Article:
Analyzing Mentor Leads – A Guided Process

    Before my students were ready to tackle revision strategy work in their individual small groups, the entire class practiced our mentor-author-apprenticeship approach while learning about different leads. (This was a revision area that all of my students were able to benefit from and enjoy.) We began by reading the chapter titled “Leads: Breaking the Ice,” in Ralph Fletcher’s lighthearted and accessible writing guide Live Writing: Breathing Life Into Your Words.

    We explored the leads in several picture books and chapter books together, and we practiced as a class coming up with creatively descriptive names for each type of lead. My students took ownership for each type of lead through the process of “inventing” categorical names. Here are some of their lead labels:


    The Wednesday Surprise by Eve Bunting

    “I like surprises. But the one Grandma and I are planning for Dad’s birthday is the best surprise of all.”

    The Statement Lead

    My Father’s Hands by Joanne Ryder

    “My father’s hands are big and strong, scooping up earth and lifting a sack of seeds. Thin cracks run down my father’s fingers. Dirt fills every line and edges each nail black.”

    The Physical Description Lead

    Dad and Me in the Morning by Patricia Lakin

    “My alarm clock flashed. I shut it off and quickly sat up!”

    The Right-Into-The-Action Lead

    The Janitor’s Boy by Andrew Clements

    “Jack Rankin had a particularly sensitive nose. As he walked into school in the morning, sometimes he would pause and pull in a snoot-load of air from the flow rushing out the door.”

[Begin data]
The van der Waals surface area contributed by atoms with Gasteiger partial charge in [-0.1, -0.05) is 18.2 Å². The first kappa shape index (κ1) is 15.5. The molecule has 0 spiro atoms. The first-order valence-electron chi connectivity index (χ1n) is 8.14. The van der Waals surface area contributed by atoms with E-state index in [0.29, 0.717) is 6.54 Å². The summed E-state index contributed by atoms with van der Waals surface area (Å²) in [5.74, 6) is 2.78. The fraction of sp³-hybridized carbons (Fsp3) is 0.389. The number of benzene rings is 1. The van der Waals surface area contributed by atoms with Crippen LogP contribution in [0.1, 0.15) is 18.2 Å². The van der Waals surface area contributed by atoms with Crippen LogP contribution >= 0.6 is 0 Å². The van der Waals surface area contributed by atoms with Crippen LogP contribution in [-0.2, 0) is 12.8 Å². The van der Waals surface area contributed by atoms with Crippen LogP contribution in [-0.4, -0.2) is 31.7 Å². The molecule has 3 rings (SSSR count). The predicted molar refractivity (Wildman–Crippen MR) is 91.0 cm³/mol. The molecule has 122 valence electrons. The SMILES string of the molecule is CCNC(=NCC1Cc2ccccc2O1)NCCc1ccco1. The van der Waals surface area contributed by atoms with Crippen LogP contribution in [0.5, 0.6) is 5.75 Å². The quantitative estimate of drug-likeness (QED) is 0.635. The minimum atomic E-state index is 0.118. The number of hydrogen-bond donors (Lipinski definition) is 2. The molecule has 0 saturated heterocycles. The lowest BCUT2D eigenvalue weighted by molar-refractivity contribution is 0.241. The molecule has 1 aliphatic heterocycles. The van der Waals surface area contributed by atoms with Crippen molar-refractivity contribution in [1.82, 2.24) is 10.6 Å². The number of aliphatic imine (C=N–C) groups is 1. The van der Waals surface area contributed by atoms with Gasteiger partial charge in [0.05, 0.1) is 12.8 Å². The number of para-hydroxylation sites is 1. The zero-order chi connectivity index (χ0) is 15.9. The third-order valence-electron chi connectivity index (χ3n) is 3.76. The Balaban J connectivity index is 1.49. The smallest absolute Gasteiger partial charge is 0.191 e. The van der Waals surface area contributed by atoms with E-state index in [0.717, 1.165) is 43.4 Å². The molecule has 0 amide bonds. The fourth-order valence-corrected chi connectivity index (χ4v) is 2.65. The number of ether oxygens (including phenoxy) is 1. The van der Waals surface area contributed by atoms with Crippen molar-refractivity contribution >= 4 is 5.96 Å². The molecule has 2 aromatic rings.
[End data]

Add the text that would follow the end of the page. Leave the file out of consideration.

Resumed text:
The One-Odd-Trait Character Description Lead

    No Talking by Andrew Clements

    “Dave Packer was in the middle of his fourth hour of not talking.”

    The Huh? Now I’m Curious! Lead

    After we analyzed several leads together as a class, my students worked with partners and a selection of picture books to categorize mentor authors’ leads independently.

    My students kept track of the leads they discovered as they apprenticed themselves to authors using this graphic organizer.

    Finally, each pair of students chose a lead-type to teach to the class. They created charts to guide their “lessons,” we hung them as a mentor-lead gallery wall, and the students presented about their discoveries to the class. With this plethora of mentor leads to select from, my students were eager to try out some of these leads with their own writing. Of course, they had an affinity for the lead-types that they had discovered. There’s nothing better than having them teach a strategy to get students to take ownership of it!



    Revision Strategy Groups with Authors-as-Teachers

    After rehearsing how to learn from authors with our lead-revision study, my students were ready to work in small groups on a variety revision strategies. They used graphic organizers to track their observations.

    Here are the task cards we used at some of the revision strategy centers:


    Susie, a phenomenal writing teacher on my team, makes the connection between mentor texts and the students' writing very clear with this anchor chart: "Where the author did something special..."


    More Mentor Text Writing Resources

    Be sure to read fellow blogger Erin’s post about mentor texts: THE Key Ingredient to a Successful Reading or Writing Lesson. I love her “craft placemat,” and have already adapted it to use with my students.

    Here are six book lists of mentor texts to teach each of the six traits of writing.

    Without formative assessment, we are “teaching in the dark” — our teaching will rarely hit the mark. Danielle’s blog posts Assess, Plan, Teach! Part1 and Part 2 explain how to plan impactful writing lessons by analyzing student work.

    Let’s not forget the role of mentor illustrators! Scholastic has compiled a generous collection of CCSS aligned resources around popular children’s book illustrators, including video interviews, and beautifully illustrated reading posters that are FREE to download.

    My co-conspirator, aka partner teacher, Lindsey, created this "Peers as Mentors" bulletin board in her classroom.